2 x 400ml can unsweetened full-fat coconut milk (13.5FL OZ each)

¼ cup/70g maple syrup

5 Tbsp agar flakes (I added 1 tsp more)

Pinch fine rock salt

¾ cup/100g dark chocolate(70%), broken into pieces (3½ OZ) (I used 55%)

½ cup fresh orange juice, strained (I used ¼ cup maple & ¼ cup orange juice) 

4 tsp vanilla extract

cake

2 cups/300g toasted hazelnuts*, skin removed – divided

2 cups/240g whole-spelt flour – divided

2 tsp baking powder

1 tsp baking soda

½ cup/50g cocoa powder

1 cup/200g boiling water

¼ cup/25g ground flaxseeds

½ cup/100g melted coconut oil

1½ cups/420g maple syrup

1 tsp apple cider vinegar

1 Tbsp vanilla extract

½ tsp fine rock salt

cherry filling

2½ cups/425g pitted cherries, fresh or frozen

1 Tbsp maple syrup

¼ tsp cinnamon

Pinch fine rock salt

¾ tsp arrowroot powder

2 tsp water

1 tsp vanilla extract

¼ tsp almond extract

½ cup/130g unsweetened black cherry jam (I used sweetened)

prepare the ganache

1.  In a medium saucepan over high heat, whisk together the coconut milk, maple syrup, agar flakes, and salt, bring up to the boil, whisking frequently. Cover pot, reduce heat to low – simmer for 20 minutes, whisking every 5 minutes. Check that the agar flakes are very well dissolved.*

2.  Remove from heat, add chocolate, and re-cover the pot for 2 minutes, then thoroughly whisk until completely smooth.

3.  Pour into a shallow bowl, and allow to cool, then place in the fridge until completely hard and set – approximately 1 – 2 hours.

4.  Cut the ganache into rough 1-inch pieces and place in a food processor with orange juice and vanilla: blend until smooth. Scrape down the sides as necessary, and check for unblended lumps. If the frosting separates, just keep blending until it comes together again – it can take up to 5 minutes. Transfer to a container and refrigerate for 1 hour before frosting the cake.

prepare the cake

5.  Preheat oven to 180C/350F. Oil cake pans and line bottom of each with a baking paper circle – set aside.

6.  Place ⅔ cup/90g toasted hazelnuts in a food processor and ¼ cup/30g spelt flour – blend until finely ground, about 30 seconds.

7.  Place in a medium bowl with remaining 1¾ cups spelt flour, baking powder and baking soda. Stir with a whisk to combine, and set aside.

8.  In another medium bowl, whisk the cocoa and boiling water until smooth, add flax seeds, coconut oil, maple syrup, vinegar, and salt – whisk to emulsify, then add flour mixture, whisk to mix batter.

9.  Divide the batter between cake pans (approximately 560g each) and bake for 35 – 40 minutes or until the cake pulls away from the pan. Remove and place on a wire rack to cool.

prepare the filling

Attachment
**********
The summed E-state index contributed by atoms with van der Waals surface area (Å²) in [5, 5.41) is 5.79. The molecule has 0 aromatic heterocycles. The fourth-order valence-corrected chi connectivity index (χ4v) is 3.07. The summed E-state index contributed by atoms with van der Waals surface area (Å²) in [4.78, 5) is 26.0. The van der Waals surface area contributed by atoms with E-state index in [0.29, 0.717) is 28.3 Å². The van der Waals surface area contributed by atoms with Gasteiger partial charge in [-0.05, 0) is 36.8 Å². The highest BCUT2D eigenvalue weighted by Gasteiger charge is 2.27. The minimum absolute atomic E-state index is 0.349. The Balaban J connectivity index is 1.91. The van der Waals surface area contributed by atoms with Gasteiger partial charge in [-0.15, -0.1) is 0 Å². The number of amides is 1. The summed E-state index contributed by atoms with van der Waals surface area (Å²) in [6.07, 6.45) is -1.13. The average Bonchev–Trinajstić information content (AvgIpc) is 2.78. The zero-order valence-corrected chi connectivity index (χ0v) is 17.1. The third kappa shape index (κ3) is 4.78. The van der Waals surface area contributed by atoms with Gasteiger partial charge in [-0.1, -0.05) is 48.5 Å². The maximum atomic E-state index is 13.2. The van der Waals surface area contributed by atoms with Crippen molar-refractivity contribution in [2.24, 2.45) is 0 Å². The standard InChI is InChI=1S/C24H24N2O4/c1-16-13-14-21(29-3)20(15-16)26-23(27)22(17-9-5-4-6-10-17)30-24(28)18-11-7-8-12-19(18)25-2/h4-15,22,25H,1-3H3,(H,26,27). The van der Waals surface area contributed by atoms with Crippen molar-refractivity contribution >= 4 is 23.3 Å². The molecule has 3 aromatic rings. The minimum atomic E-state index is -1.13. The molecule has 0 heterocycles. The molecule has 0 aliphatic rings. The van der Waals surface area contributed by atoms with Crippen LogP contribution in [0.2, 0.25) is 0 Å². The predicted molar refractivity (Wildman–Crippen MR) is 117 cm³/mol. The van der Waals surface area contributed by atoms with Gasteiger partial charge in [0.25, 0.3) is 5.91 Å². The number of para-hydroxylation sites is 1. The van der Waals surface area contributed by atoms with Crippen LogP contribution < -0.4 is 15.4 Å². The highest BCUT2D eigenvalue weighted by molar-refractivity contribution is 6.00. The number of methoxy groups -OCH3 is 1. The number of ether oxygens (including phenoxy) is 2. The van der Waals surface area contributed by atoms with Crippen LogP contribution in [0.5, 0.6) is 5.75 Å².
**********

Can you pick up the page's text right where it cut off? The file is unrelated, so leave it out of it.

10.  Combine the cherries, maple syrup, cinnamon, and salt in a small pot, bring to boil over high heat, then cover and reduce heat to low – cook fresh cherries for 10 – 15 minutes or until softened and juicy or frozen for 5 minutes.

11.  Dissolve arrowroot in water and drizzle into simmering cherries; stir constantly until it thickens slightly and returns to a simmer. Remove from heat, stir in vanilla and almond extract and jam. Pour in a shallow bowl, and refrigerate to cool.

assemble the cake

12.  Spread remaining 1⅓ cups toasted hazelnuts out on a rimmed baking sheet, lined with baking paper and crush them with a rolling pin – set aside.

13.  Run a butter knife around the edge of one of the cake pan and invert onto an 8-inch cardboard cake base, remove the paper and spread the surface with 1 cup frosting.

14.  Top with some cherry filling and spread out, leaving a ½-inch border around the edges.

15.  Invert second cake onto a flat surface, remove baking paper and slide the cake onto the bottom layer. Frost top and sides with remaining frosting and press crushed hazelnuts into sides of the cake.

Garnish with fresh cherries, and place in the fridge until ready to serve. It will improve after a few hours as the flavours settle, and can even spend the night in the fridge.

* To toast the hazelnuts, spread onto a baking tray and bake for 10-12 minutes.  While they are still warm, rub the nuts in a towel to remove the skins.   Inevitably there will be some skins that refuse to peel away, but no matter.  

* When checking to see if the agar flakes are completely dissolved, take a spoonful of hot liquid and slowly pour it back into the pot; you will be able to see any flakes that have not dissolved on the spoon. They can be small so look carefully. Re-cover the pot, and continue simmering until no flakes appear.

rhubarb cardamom cake with rhubarb-vanilla compote (vegan)

19th May 2019

A recipe I make often based on these Raspberry Muffins. The sweet almond crumb adds a delicious crunchy texture which contrasts nicely with the sourness of the rhubarb. The maple syrup can be replaced with ½ cup brown sugar. If you don’t want to spend the time arranging the rhubarb, chop into 1 cm pieces and sprinkle over the cake.